Photo courtesy of John Riddle
John Riddle (law-enforcement officer for 28 years, SWAT defensive-tactics trainer, jeet kune do full instructor): Americans need to educate themselves on what’s going on in the world today. The better educated they are, the less they need to worry and the more prepared they will be.
Photo courtesy of Tom Gresham
Tom Gresham (firearms trainer, former editor of several firearms magazines, host of the Gun Talk syndicated radio show): People should not be “worried” about anything. Worrying does no good. They should, however, be aware of possible threats, and they should take appropriate steps. What’s appropriate will differ for various people. Mostly, however, it means being aware of your surroundings and thinking ahead of time of your options to get away with your family should there be an attack.
QUESTION 2: Do you think the Internet is becoming the prime tool for terrorist organizations to recruit lone wolves in any part of the world?
Michael Janich photo by Rick Hustead
Michael Janich (former employee of the National Security Agency and Defense Intelligence Agency, Filipino martial arts expert, edged-weapon instructor): The Internet has revolutionized communications and marketing. If you have a message, you can share it with millions of people worldwide at virtually no cost.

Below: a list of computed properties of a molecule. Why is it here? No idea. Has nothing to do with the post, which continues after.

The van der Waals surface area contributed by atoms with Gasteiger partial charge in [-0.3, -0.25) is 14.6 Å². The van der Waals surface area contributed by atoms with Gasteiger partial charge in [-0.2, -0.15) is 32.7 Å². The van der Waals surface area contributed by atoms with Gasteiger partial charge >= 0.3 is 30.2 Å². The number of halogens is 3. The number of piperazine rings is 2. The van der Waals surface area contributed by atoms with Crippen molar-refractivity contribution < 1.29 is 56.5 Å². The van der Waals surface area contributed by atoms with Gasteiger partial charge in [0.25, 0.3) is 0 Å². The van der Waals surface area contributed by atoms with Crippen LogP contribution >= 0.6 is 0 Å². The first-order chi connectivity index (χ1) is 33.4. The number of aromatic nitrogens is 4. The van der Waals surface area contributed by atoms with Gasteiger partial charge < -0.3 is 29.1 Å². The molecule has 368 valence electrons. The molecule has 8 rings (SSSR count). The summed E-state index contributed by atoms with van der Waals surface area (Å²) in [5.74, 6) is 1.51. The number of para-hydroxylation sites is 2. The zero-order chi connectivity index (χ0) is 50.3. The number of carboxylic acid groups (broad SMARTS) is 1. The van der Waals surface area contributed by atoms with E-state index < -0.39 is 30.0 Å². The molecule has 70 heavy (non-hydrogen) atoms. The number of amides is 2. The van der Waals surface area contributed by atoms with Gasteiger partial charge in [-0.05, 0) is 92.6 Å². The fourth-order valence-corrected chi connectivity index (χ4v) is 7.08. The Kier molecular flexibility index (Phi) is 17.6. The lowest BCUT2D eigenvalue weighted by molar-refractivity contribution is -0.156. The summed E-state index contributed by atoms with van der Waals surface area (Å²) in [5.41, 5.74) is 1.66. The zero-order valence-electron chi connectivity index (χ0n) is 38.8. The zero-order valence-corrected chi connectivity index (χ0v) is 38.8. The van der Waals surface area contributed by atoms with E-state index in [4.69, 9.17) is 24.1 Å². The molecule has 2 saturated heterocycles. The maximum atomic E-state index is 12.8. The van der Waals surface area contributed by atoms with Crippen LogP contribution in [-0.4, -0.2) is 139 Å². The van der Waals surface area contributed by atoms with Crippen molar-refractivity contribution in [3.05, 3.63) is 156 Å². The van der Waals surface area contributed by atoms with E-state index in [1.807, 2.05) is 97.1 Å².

Kelly McCann photo by Robert W. Young
Kelly McCann (retired Marine Corps counterterrorist trainer, CNN consultant, weapons expert, combatives instructor): The Internet is being utilized by various terror groups to recruit disaffected youths globally to their causes. Cellphone technology has made information of all sorts much more available and negated the necessity to even own a computer. Add social media and you have incredible access to people who are searching for ways to be involved.
QUESTION 3: Are there any parallels between how terrorists recruit lone wolves and how gangs recruit members?
McCann: There are direct correlations between how gangs and terrorist organizations recruit people. The single biggest difference is gangs don’t use the Internet, although they may use social media outlets, and there’s usually an in-person interaction that must occur with gang membership. The same is not true with terrorist recruitment.
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Janich: Both sell the concept that membership will allow you to be part of a community and be part of a “greater cause.” This concept can appeal to anyone but particularly to people who are not strong, independent thinkers.
Riddle: In the United States, we have young people who enter organized gangs. These people are down and out, have no home life, no job, no one leading them. They feel a connection to others who are like-minded and in the same down-and-out situation. A bond is made — this is their new family. On the other side, there are angry people around the world who dislike our government and what we stand for. These types can be found voicing their anger on the Internet. They are looking for a cause to be involved in, a cause to fight for.